"I guess Roger Stone is gone but not forgotten."
It's time to be patriotic about something other than war.
Sorting out the "truth" may seem a treacherous endeavor in such a politically polarized time. But we believe our journalists can play a greater role as an honest broker for voters bewildered by the barrage of campaign talk.
So in a move rare for a news organization, we're dedicating a team of reporters and researchers to meticulously examine the rhetoric of candidates and their partisans, and then make a call: Is the claim true or not?
You might think such work would be standard journalistic fare. But many news organizations can spend less money and get less grief if their political reporting sticks to stenography and puffery.
It's easier to record the words and claims of competing candidates than to vet their accuracy. It's easier to write about the strategy of using negative advertising than to do the painstaking research to sort out whether the claim is actually true or false.
We have before us an ordeal of the most grievous kind. We have before us many, many long months of struggle and of suffering.
You ask, what is our policy? I say it is to wage war by land, sea, and air. War with all our might and with all the strength God can give us, to wage war against a monstrous tyranny never surpassed in the dark and lamentable catalogue of human crime. That is our policy.
You ask, what is our aim? I can answer in one word. It is victory. Victory at all costs - Victory in spite of all terrors - Victory, however long and hard the road may be, for without victory there is no survival.
"The greatest anti-poverty movement in American history is the organized labor movement."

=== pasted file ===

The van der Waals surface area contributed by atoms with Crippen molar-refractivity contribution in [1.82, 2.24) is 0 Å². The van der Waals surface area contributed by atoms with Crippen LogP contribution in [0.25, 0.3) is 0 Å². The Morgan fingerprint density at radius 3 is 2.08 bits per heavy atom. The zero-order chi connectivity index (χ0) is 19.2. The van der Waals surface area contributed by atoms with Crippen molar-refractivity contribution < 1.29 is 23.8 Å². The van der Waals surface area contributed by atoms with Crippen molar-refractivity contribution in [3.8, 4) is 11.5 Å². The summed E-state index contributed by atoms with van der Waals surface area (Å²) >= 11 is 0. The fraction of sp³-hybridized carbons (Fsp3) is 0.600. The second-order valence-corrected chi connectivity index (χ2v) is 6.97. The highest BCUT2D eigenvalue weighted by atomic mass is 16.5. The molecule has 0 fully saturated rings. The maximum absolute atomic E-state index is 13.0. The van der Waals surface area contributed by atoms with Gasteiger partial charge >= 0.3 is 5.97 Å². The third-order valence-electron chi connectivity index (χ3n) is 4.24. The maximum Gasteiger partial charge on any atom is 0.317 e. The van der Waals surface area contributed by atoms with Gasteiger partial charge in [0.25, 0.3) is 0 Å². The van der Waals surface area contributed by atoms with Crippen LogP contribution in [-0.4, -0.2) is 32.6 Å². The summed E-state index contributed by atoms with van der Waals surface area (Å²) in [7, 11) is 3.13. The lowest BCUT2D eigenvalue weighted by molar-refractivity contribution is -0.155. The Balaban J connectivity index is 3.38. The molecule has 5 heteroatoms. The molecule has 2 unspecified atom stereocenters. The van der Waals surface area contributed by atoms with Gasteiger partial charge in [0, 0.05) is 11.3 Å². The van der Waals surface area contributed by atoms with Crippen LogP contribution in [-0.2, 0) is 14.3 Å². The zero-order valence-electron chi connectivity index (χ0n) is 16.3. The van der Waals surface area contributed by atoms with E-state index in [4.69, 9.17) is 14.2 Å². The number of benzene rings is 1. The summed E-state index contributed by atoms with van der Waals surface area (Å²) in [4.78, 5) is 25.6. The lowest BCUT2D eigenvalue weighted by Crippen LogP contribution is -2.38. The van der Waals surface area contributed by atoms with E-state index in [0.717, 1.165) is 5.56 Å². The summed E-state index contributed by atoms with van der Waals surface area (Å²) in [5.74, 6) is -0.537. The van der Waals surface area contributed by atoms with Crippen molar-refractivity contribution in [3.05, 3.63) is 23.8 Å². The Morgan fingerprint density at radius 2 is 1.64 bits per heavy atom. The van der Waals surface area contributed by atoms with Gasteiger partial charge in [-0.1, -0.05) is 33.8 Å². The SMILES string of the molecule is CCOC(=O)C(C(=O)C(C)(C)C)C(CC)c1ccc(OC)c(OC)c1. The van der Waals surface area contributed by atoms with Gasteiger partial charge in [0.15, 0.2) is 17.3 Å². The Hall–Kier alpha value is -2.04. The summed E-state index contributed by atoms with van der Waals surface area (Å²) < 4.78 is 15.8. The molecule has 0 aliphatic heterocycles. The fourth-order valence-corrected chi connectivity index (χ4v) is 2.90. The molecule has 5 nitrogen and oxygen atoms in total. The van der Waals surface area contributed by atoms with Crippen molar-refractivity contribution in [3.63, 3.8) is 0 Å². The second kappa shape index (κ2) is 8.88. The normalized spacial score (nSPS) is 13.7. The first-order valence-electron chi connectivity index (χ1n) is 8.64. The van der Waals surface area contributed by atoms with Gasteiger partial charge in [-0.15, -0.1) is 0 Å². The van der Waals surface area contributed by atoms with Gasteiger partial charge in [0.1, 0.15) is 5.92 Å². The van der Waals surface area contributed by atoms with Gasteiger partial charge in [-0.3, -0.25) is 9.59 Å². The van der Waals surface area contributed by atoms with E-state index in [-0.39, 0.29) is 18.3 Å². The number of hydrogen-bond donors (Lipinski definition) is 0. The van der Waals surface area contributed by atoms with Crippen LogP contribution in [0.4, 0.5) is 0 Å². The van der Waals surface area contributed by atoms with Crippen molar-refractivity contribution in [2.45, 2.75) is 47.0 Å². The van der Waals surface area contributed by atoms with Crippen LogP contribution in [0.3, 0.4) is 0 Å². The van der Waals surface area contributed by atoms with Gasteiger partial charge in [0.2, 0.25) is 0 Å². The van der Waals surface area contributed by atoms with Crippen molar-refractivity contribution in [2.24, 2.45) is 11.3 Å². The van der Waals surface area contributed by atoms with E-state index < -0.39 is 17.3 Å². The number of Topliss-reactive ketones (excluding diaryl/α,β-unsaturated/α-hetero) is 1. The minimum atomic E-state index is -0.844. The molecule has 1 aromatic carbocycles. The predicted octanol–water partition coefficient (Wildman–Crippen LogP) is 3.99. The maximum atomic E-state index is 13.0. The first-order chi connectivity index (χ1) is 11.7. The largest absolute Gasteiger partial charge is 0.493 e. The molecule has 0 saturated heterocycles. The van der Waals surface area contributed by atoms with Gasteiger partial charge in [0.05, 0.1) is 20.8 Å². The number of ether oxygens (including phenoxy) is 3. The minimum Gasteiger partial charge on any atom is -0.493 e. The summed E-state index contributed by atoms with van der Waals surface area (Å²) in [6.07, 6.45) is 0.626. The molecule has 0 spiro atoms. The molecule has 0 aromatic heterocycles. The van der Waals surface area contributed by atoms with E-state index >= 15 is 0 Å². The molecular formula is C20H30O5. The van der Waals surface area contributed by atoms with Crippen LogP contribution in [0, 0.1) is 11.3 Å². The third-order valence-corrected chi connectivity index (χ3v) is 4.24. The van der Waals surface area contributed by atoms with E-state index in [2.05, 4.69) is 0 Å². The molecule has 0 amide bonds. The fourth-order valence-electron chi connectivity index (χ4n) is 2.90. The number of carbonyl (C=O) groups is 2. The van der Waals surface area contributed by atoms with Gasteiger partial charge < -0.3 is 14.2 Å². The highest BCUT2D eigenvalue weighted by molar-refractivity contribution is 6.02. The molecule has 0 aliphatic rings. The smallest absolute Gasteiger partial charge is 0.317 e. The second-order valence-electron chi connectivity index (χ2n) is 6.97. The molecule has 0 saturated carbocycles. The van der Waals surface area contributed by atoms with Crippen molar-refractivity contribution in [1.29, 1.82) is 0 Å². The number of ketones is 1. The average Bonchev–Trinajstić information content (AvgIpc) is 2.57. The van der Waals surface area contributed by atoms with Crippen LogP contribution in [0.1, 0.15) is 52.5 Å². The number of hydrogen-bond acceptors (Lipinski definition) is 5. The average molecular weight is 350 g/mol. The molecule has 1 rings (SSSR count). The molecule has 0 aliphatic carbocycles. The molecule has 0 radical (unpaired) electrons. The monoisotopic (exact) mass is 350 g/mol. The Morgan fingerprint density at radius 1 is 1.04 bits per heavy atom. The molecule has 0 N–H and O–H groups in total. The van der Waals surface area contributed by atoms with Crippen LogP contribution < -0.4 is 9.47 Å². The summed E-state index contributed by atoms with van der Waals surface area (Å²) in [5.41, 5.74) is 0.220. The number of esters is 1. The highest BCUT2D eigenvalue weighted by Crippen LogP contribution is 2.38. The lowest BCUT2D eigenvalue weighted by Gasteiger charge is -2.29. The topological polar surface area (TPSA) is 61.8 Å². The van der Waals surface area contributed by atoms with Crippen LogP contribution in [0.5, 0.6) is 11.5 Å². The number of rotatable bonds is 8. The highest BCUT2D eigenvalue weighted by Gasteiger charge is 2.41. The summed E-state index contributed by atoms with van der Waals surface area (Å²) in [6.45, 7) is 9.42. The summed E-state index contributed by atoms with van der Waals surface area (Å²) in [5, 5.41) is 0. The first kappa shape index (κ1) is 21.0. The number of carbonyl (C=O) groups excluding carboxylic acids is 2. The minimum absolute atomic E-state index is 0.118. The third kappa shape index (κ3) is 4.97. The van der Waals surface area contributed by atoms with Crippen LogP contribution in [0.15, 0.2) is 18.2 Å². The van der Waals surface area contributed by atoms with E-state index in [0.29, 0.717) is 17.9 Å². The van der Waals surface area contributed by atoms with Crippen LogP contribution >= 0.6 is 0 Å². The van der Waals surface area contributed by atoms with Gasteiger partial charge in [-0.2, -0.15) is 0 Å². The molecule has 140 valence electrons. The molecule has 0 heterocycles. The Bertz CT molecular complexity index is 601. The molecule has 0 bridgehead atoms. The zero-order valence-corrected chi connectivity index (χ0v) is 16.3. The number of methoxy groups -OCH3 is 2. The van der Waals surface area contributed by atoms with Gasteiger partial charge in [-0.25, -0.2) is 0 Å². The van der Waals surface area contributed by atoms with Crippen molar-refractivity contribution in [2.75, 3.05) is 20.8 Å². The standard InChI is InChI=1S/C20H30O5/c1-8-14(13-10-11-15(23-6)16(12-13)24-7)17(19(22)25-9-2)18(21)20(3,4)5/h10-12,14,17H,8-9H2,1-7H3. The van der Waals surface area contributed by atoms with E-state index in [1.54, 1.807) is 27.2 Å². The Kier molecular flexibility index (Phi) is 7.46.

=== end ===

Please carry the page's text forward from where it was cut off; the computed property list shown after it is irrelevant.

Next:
Alberto Gonzales is the first Attorney General who thought the truth, the whole truth and nothing but the truth were three different things.
"The people reign over the American political world as does God over the universe. They are the cause and the end of all things."
[Vito] Lopez [has] a penchant for endorsing Republicans over Democrats. In recent elections, he backed Rudy Giuliani for mayor, and George Pataki for governor. He also backed his longtime ally, former Senator Al D'Amato, against Democrat and fellow Brooklynite Charles Schumer in 1998.
Brooklyn assemblyman Vito Lopez, who is pushing hard to win the county's Democratic Party leadership post made vacant by the conviction of his former assembly colleague, Clarence Norman, Jr., has something else in common with Norman: Both men used political campaign committees to pay for their personal cars, and then accepted mileage reimbursement from the legislature - a legal no-no according to Brooklyn District Attorney Charles "Joe" Hynes who won indictments against Norman for that very offense.
State election board filings show that since 1999 the Bushwick pol's campaign committee, "Friends of Vito Lopez," has routinely shelled out $500 a month in leasing costs for his Acura sports car, and another $2800 a year for his auto insurance costs. It also pays more than $200 a month for a luxury dashboard computer service. In addition, the committee picks up a monthly American Express bill for the assemblyman, a tab that runs from $400 to $8,000 a month.
Just as dispiriting, party regulars chose as the convicted Norman's successor Assemblyman Vito Lopez, an old-time ward heeler from Bushwick who has never shown a zeal for reform until, gee whiz, now. He vows the party will consult a panel of learned men and women, such as Brooklyn Law School's dean, about picking quality judges.
We've seen this movie before, and the ending stinks. Two years ago, Norman and party district leaders, Lopez included, pledged they would never support a candidate for a judgeship who had not been approved by an independent screening commission. This year, for the first time, the panel reviewed Civil Court candidates.
And guess what? The party shoehorned two lawyers onto the bench without any screening. Kenny Sherman, son of district leader Roberta Sherman, will get a 10-year Civil Court term without so much as a primary. And Canarsie Assemblyman Frank Seddio was awarded an uncontested ballot line for Surrogate's Court. So much for quality control. So much for keeping your word.